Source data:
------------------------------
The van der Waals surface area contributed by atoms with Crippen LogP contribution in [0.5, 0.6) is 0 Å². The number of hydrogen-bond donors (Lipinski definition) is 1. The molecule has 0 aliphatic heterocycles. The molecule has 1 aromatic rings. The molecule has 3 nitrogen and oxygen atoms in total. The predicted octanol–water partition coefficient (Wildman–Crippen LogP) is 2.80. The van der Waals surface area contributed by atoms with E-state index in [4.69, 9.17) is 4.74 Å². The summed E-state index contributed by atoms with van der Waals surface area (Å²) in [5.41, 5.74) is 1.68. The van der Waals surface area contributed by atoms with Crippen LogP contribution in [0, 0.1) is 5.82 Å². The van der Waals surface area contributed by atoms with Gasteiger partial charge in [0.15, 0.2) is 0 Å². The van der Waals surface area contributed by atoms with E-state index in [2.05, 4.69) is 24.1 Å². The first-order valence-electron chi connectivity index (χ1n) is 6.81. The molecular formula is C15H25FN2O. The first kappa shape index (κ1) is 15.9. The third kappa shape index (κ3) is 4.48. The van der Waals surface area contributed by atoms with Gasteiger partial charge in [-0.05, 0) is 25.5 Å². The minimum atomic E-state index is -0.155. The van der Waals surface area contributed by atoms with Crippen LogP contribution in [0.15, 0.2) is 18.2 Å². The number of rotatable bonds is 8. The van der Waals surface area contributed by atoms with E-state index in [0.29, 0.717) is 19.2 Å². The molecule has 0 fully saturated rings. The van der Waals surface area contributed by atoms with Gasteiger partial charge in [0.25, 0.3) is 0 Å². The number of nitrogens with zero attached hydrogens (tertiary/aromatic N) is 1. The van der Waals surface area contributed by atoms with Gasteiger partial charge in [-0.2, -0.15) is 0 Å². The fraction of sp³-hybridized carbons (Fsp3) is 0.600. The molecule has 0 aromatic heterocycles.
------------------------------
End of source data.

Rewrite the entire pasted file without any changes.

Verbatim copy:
The van der Waals surface area contributed by atoms with Crippen LogP contribution in [0.5, 0.6) is 0 Å². The number of hydrogen-bond donors (Lipinski definition) is 1. The molecule has 0 aliphatic heterocycles. The molecule has 1 aromatic rings. The molecule has 3 nitrogen and oxygen atoms in total. The predicted octanol–water partition coefficient (Wildman–Crippen LogP) is 2.80. The van der Waals surface area contributed by atoms with E-state index in [4.69, 9.17) is 4.74 Å². The summed E-state index contributed by atoms with van der Waals surface area (Å²) in [5.41, 5.74) is 1.68. The van der Waals surface area contributed by atoms with Crippen LogP contribution in [0, 0.1) is 5.82 Å². The van der Waals surface area contributed by atoms with Gasteiger partial charge in [0.15, 0.2) is 0 Å². The van der Waals surface area contributed by atoms with E-state index in [2.05, 4.69) is 24.1 Å². The first-order valence-electron chi connectivity index (χ1n) is 6.81. The molecular formula is C15H25FN2O. The first kappa shape index (κ1) is 15.9. The third kappa shape index (κ3) is 4.48. The van der Waals surface area contributed by atoms with Gasteiger partial charge in [-0.05, 0) is 25.5 Å². The minimum atomic E-state index is -0.155. The van der Waals surface area contributed by atoms with Crippen LogP contribution in [0.15, 0.2) is 18.2 Å². The number of rotatable bonds is 8. The van der Waals surface area contributed by atoms with E-state index in [0.29, 0.717) is 19.2 Å². The molecule has 0 fully saturated rings. The van der Waals surface area contributed by atoms with Gasteiger partial charge in [0.25, 0.3) is 0 Å². The number of nitrogens with zero attached hydrogens (tertiary/aromatic N) is 1. The van der Waals surface area contributed by atoms with Gasteiger partial charge in [-0.2, -0.15) is 0 Å². The fraction of sp³-hybridized carbons (Fsp3) is 0.600. The molecule has 0 aromatic heterocycles.